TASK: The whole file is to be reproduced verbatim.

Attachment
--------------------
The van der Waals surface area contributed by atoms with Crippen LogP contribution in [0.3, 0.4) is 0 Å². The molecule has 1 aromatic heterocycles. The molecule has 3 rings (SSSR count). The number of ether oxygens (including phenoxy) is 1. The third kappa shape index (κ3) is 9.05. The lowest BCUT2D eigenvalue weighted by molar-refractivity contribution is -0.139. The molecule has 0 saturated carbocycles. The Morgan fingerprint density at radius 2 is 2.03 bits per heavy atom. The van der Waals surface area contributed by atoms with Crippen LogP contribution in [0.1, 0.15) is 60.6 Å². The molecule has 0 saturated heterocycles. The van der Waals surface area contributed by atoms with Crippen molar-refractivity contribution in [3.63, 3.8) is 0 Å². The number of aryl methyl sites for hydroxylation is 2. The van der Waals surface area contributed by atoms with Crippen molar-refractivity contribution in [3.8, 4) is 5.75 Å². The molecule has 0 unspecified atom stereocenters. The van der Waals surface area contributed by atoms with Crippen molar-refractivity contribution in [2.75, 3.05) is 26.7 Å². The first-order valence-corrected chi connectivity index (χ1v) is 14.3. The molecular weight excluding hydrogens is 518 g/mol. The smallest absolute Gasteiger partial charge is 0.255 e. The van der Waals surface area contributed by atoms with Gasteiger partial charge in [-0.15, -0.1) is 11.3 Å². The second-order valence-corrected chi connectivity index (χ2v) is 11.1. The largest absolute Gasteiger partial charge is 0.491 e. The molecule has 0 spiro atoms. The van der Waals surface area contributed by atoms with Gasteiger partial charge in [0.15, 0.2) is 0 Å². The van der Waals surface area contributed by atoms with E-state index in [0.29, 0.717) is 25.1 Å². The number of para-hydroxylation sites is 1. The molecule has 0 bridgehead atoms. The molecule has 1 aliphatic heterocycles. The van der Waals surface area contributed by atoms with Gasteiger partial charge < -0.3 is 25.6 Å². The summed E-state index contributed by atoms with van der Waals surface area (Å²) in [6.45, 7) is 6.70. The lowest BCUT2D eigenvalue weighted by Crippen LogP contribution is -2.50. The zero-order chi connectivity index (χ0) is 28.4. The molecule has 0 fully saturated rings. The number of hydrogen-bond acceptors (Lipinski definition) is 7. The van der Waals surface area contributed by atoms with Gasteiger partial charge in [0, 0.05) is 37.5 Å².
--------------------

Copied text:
The van der Waals surface area contributed by atoms with Crippen LogP contribution in [0.3, 0.4) is 0 Å². The molecule has 1 aromatic heterocycles. The molecule has 3 rings (SSSR count). The number of ether oxygens (including phenoxy) is 1. The third kappa shape index (κ3) is 9.05. The lowest BCUT2D eigenvalue weighted by molar-refractivity contribution is -0.139. The molecule has 0 saturated carbocycles. The Morgan fingerprint density at radius 2 is 2.03 bits per heavy atom. The van der Waals surface area contributed by atoms with Crippen LogP contribution in [0.1, 0.15) is 60.6 Å². The molecule has 0 saturated heterocycles. The van der Waals surface area contributed by atoms with Crippen molar-refractivity contribution in [3.63, 3.8) is 0 Å². The number of aryl methyl sites for hydroxylation is 2. The van der Waals surface area contributed by atoms with Crippen molar-refractivity contribution in [3.8, 4) is 5.75 Å². The molecule has 0 unspecified atom stereocenters. The van der Waals surface area contributed by atoms with Crippen molar-refractivity contribution in [2.75, 3.05) is 26.7 Å². The first-order valence-corrected chi connectivity index (χ1v) is 14.3. The molecular weight excluding hydrogens is 518 g/mol. The smallest absolute Gasteiger partial charge is 0.255 e. The van der Waals surface area contributed by atoms with Gasteiger partial charge in [-0.15, -0.1) is 11.3 Å². The second-order valence-corrected chi connectivity index (χ2v) is 11.1. The largest absolute Gasteiger partial charge is 0.491 e. The molecule has 0 spiro atoms. The van der Waals surface area contributed by atoms with Gasteiger partial charge in [0.15, 0.2) is 0 Å². The van der Waals surface area contributed by atoms with E-state index in [0.29, 0.717) is 25.1 Å². The number of para-hydroxylation sites is 1. The molecule has 0 bridgehead atoms. The molecule has 1 aliphatic heterocycles. The van der Waals surface area contributed by atoms with Gasteiger partial charge < -0.3 is 25.6 Å². The summed E-state index contributed by atoms with van der Waals surface area (Å²) in [6.45, 7) is 6.70. The lowest BCUT2D eigenvalue weighted by Crippen LogP contribution is -2.50. The zero-order chi connectivity index (χ0) is 28.4. The molecule has 0 fully saturated rings. The number of hydrogen-bond acceptors (Lipinski definition) is 7. The van der Waals surface area contributed by atoms with Gasteiger partial charge in [0, 0.05) is 37.5 Å².